There are lots of reasons to have sex: connection, pleasure, or fun, to name a few. But feeling pain? That’s everything sex isn’t supposed to be. For many women, though, discomfort is a painful reality of getting intimate: As many as one in five young women say that intercourse consistently hurts. And the physical discomfort is only the start of their strife: Women with dyspareunia, the medical term for pain upon penetration, often fear losing their partner, feel sexually inadequate, and experience a dip in desire and satisfaction in the sack, according to the Journal of Sexual Medicine. [Tweet this fact!]
Yet many women say nothing—to their doctor, or to their partner. “There is a lot of depression and anxiety associated with this topic,” says Kenneth A. Levey, M.D., M.P.H., a gynecology professor and pelvic pain specialist at NYU.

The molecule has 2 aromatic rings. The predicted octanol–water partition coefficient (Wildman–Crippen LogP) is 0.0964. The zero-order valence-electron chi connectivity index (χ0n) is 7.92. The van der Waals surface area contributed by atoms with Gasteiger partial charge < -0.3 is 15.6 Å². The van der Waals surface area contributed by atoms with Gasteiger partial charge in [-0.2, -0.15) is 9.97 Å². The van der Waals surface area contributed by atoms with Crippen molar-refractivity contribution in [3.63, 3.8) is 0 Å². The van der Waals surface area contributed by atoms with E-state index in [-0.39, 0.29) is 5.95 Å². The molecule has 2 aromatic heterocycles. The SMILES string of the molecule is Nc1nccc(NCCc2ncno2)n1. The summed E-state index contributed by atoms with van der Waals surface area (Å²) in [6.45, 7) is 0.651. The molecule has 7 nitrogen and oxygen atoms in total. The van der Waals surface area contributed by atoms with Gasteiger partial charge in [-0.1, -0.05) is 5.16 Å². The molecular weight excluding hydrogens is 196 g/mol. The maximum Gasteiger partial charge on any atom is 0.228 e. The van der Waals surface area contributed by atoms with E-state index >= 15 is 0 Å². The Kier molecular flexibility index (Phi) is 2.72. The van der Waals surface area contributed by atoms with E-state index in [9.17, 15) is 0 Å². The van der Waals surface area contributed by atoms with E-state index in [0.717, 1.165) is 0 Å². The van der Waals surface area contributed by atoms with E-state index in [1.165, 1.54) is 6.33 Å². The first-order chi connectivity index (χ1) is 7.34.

But identifying the underlying cause of your pain is the first step to resolving it. To find out what may be making sex more painful than pleasurable, read on. (And to find a gynecologist who specializes in painful intercourse, visit the International Pelvic Pain Society website, where you can search for physicians in your area.)